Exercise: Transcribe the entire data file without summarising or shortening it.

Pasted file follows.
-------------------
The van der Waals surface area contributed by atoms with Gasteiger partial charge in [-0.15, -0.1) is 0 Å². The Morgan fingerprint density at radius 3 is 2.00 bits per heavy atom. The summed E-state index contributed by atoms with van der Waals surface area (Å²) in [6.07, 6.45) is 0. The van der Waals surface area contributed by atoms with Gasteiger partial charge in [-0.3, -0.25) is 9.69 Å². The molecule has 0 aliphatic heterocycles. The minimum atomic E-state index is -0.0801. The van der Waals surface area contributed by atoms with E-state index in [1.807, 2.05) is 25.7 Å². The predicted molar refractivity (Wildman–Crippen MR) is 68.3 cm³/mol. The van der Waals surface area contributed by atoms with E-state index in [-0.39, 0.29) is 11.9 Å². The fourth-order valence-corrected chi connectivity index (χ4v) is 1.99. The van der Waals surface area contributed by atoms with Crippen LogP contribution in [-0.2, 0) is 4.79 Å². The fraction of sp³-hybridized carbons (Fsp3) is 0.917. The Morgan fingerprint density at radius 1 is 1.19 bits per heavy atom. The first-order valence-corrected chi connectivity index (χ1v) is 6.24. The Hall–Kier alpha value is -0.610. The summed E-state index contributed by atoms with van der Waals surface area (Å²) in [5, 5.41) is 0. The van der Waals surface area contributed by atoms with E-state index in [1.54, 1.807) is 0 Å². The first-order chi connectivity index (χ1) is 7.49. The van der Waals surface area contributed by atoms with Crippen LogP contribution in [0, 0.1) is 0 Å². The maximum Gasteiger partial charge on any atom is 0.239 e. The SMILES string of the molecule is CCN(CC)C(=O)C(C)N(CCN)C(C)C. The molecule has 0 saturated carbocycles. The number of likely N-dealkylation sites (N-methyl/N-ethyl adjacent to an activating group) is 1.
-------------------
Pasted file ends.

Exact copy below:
The van der Waals surface area contributed by atoms with Gasteiger partial charge in [-0.15, -0.1) is 0 Å². The Morgan fingerprint density at radius 3 is 2.00 bits per heavy atom. The summed E-state index contributed by atoms with van der Waals surface area (Å²) in [6.07, 6.45) is 0. The van der Waals surface area contributed by atoms with Gasteiger partial charge in [-0.3, -0.25) is 9.69 Å². The molecule has 0 aliphatic heterocycles. The minimum atomic E-state index is -0.0801. The van der Waals surface area contributed by atoms with E-state index in [1.807, 2.05) is 25.7 Å². The predicted molar refractivity (Wildman–Crippen MR) is 68.3 cm³/mol. The van der Waals surface area contributed by atoms with E-state index in [-0.39, 0.29) is 11.9 Å². The fourth-order valence-corrected chi connectivity index (χ4v) is 1.99. The van der Waals surface area contributed by atoms with Crippen LogP contribution in [-0.2, 0) is 4.79 Å². The fraction of sp³-hybridized carbons (Fsp3) is 0.917. The Morgan fingerprint density at radius 1 is 1.19 bits per heavy atom. The first-order valence-corrected chi connectivity index (χ1v) is 6.24. The Hall–Kier alpha value is -0.610. The summed E-state index contributed by atoms with van der Waals surface area (Å²) in [5, 5.41) is 0. The van der Waals surface area contributed by atoms with E-state index in [1.54, 1.807) is 0 Å². The first-order chi connectivity index (χ1) is 7.49. The van der Waals surface area contributed by atoms with Crippen LogP contribution in [0, 0.1) is 0 Å². The maximum Gasteiger partial charge on any atom is 0.239 e. The SMILES string of the molecule is CCN(CC)C(=O)C(C)N(CCN)C(C)C. The molecule has 0 saturated carbocycles. The number of likely N-dealkylation sites (N-methyl/N-ethyl adjacent to an activating group) is 1.